Covid-19 : Group testing, key for a faster recovery
A major risk exists that, once the pandemic slows down or appears to be under control and lockdown measures are lifted, new waves of Covid-19 reappear. The 20th century has known three influenza pandemics: the 1918 “Spanish flu”, the 1957 “Asian flu”, and the 1968 H3N2 ”Hong Kong flu”, and the 21st century has already witnessed the 2009 “Swine Flu”. These four pandemics came in waves, with subsequent waves being more deadly than the first.
This raises the question of the length of the confinement which is obviously essential to spread the curve of the epidemic and reduce the burden on healthcare systems.
But the social, economic and financial cost of this strategy is extraordinarily high, warn the authors.
The French government recently estimated the economic slowdown due to lockdown measures to 33% of total production value. Based on this estimate, each month under lockdown amounts to an economic loss of about 2.5% of yearly GDP. This is not sustainable for long, and all governments will have to develop exit strategies very quickly.
A simple principle
Assuming that 2% of the population is infected, large scale testing of populations would put 98% of the population back to work, but at the same time, current test production levels are insufficient for mass testing in many countries. In France alone, it is estimated than 84.000 tests are produced on a weekly basis compared to a population of 65 millions inhabitants… Even if production can be scaled up, months or even years would be needed to reach a level in line with the challenge of the way out.
The authors are therefore pleading for a short term strategy to speed up the recovery. Biologists have been used for a long time to rely on group testing to manage mass screening challenges.
The principle is simple: it involves using each available test to detect the presence of the virus in a group of n individuals. If no individual is infected, the test will be negative and the n individuals can therefore be freed up to returned to work simultaneously, with just one test.
Each test allows to detect the virus in one sample. This sample can be coming from one individual (individual testing), or from a group of individuals (group testing). In this later case,
individual samples are combined to create a group sample, and the test will detect presence of the virus in the group sample. While individual testing allows to determine whether a given person is a virus carrier, group testing will determine whether the virus is present in the group sample or not. Therefore, group testing will be able to reach one of two conclusions: a negative outcome will indicate that none of the individuals of the group is a virus carrier ; a positive outcome will indicate that at least one individual in the group is a virus carrier, without any further information on the identity of this person.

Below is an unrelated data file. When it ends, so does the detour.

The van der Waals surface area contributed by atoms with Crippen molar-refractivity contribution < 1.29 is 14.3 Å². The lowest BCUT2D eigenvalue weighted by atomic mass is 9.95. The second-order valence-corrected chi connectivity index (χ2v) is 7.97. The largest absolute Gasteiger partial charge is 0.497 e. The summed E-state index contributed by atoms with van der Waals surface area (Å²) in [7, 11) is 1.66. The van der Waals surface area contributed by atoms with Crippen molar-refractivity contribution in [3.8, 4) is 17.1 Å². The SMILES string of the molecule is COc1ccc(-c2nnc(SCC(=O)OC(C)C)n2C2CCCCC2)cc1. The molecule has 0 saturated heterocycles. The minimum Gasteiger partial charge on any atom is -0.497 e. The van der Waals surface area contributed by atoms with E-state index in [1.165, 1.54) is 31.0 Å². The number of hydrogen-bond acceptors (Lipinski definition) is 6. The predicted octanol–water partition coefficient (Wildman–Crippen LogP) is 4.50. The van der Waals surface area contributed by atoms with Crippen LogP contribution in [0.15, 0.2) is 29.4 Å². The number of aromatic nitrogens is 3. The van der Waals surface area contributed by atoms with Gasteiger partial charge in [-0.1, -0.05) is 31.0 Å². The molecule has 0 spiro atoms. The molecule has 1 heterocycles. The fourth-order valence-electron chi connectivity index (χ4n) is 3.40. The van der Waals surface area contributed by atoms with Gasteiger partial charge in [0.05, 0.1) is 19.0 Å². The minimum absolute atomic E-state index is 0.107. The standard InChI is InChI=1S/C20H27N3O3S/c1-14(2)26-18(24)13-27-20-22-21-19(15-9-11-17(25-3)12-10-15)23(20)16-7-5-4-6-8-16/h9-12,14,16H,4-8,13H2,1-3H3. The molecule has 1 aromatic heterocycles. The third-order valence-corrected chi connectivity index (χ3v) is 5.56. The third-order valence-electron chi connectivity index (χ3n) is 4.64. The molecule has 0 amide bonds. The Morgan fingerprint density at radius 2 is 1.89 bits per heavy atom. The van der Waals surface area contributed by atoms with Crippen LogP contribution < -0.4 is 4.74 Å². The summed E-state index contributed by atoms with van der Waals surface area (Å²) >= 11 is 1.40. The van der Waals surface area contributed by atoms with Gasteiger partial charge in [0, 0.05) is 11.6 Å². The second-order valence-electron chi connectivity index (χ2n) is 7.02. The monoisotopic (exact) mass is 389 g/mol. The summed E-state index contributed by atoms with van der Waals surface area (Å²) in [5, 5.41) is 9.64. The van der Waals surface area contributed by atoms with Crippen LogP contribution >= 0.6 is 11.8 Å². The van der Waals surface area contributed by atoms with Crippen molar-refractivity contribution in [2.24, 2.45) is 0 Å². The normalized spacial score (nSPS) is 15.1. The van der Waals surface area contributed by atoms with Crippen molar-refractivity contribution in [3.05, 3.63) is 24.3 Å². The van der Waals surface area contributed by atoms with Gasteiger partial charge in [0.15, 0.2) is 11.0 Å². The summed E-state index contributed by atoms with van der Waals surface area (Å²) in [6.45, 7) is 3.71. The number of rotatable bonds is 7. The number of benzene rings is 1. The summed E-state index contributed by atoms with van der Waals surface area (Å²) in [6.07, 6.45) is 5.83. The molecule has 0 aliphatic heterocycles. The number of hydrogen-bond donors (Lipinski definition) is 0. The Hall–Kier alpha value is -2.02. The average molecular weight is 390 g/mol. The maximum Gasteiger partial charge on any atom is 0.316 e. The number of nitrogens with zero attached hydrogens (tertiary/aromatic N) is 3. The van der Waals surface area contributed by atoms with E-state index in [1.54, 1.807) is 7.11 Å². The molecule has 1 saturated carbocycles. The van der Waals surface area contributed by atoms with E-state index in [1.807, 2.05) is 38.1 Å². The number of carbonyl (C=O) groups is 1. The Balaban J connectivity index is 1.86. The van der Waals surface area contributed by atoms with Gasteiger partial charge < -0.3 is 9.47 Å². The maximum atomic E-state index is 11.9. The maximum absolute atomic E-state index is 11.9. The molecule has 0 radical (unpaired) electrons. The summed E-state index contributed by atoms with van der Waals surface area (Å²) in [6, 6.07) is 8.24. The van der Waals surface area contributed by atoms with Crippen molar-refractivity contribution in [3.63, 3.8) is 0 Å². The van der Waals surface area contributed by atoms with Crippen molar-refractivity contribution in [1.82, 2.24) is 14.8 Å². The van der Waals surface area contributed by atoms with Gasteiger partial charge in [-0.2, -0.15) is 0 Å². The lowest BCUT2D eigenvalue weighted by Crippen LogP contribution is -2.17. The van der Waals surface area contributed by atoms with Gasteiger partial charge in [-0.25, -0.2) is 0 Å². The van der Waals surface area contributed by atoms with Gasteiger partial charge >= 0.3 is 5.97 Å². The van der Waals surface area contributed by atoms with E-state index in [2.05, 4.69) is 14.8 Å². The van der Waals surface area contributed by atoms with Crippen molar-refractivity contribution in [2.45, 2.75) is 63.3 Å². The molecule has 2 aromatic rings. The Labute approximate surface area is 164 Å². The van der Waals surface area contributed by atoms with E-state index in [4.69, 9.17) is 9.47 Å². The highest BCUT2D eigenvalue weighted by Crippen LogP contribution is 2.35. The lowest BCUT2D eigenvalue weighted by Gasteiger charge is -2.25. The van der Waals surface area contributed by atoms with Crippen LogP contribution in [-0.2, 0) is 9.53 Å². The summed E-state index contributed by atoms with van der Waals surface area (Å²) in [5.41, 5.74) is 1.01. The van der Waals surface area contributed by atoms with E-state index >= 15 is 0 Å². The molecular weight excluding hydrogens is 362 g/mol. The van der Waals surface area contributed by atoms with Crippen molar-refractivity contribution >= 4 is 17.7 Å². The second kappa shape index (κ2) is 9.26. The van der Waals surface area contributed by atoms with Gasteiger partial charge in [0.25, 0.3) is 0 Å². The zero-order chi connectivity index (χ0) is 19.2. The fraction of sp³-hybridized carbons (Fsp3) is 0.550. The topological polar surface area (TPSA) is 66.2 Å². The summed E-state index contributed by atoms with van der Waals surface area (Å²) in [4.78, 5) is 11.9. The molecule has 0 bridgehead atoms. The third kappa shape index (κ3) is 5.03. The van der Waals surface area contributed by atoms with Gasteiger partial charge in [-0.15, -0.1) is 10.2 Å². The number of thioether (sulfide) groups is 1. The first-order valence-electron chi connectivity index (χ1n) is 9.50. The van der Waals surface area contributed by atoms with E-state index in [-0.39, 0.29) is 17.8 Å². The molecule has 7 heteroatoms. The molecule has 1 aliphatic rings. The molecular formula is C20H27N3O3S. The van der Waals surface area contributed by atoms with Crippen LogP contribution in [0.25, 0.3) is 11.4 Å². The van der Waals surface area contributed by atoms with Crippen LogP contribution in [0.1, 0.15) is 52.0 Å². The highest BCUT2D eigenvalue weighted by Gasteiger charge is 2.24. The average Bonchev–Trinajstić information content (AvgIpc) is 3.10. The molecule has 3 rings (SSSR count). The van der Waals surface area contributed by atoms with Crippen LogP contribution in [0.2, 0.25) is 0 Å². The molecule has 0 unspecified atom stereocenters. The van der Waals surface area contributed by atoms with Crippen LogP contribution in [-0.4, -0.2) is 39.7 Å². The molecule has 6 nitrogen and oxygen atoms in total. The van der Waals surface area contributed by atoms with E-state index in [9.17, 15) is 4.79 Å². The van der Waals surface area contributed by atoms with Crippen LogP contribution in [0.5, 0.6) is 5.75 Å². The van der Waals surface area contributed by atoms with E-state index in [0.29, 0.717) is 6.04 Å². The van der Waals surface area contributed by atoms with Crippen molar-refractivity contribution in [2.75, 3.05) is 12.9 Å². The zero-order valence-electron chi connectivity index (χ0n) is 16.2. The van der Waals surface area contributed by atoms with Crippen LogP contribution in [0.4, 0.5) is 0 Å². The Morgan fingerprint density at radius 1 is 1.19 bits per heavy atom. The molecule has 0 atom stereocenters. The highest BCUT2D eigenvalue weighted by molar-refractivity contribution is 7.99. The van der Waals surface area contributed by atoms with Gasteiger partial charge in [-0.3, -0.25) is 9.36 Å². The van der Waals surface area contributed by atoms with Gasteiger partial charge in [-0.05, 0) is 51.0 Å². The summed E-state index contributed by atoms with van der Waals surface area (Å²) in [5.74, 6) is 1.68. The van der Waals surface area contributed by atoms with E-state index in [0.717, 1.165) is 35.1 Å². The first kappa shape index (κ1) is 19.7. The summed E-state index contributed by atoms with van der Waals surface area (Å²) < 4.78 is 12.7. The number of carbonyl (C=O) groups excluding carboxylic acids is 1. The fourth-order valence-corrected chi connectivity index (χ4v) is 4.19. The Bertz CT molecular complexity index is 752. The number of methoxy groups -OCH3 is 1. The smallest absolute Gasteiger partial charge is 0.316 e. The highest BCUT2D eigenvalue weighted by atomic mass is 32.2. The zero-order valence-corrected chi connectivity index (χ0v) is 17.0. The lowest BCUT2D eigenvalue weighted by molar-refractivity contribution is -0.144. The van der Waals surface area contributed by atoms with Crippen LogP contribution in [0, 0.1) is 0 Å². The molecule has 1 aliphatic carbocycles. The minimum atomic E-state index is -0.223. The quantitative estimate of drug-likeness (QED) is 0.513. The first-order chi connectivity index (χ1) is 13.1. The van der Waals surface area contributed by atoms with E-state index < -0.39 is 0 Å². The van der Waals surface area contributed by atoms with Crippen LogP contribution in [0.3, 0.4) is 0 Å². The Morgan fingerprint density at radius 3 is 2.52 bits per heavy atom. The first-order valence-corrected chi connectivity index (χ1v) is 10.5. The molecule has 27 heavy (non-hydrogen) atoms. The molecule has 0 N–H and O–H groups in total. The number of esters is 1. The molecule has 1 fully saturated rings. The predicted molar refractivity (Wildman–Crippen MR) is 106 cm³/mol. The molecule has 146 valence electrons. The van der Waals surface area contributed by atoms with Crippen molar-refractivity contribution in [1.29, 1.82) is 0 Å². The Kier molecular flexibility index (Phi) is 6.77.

The optimal size of the groups to be tested is the inverse
of the prevalence rate in the population. If 2% of the population is infected, it is optimal to test groups of 50 people, with a probability of releasing these 50 people equal to 36%. On average, each test therefore frees up 18 people!
This screening procedure could be implemented in groups with a high correlation of infection, for example within the same building or the same company, by setting up regular tests for each group.
The authors acknowledge that their proposal may raise ethical considerations. For example, it implies that some people tested, those belonging to the groups tested positive, will have to remain in confinement even if they are not infected themselves. This argument does not seem to them to be admissible. They do not believe that such a claim is relevant. They think that their proposal must be compared with alternative strategies, that of the status quo of mass confinement or that of slow deconfinement based on individual screening. In the latter option in particular, 18 times more citizens can be put back to work.
They also point out that it will be critical to quickly identify people who have developed the antibodies that make them immune to the coronavirus. Those people could play a crucial role in the activities most exposed to the infection, such as in the medical community or in the food retailing sector for example. Here again, serological tests exist, but in far too small volumes to meet the needs.
There is a strategy of grouping samples which allows to multiply the number of immune persons detected given our limited capacity for serological tests.
Testing for COVID-19 is a bottleneck that we face in front of the pandemic. Test production is currently much below what is necessary for mass testing strategies which are required in order to control the pandemic while letting people go back to work. Adequate use of group testing can save many tests.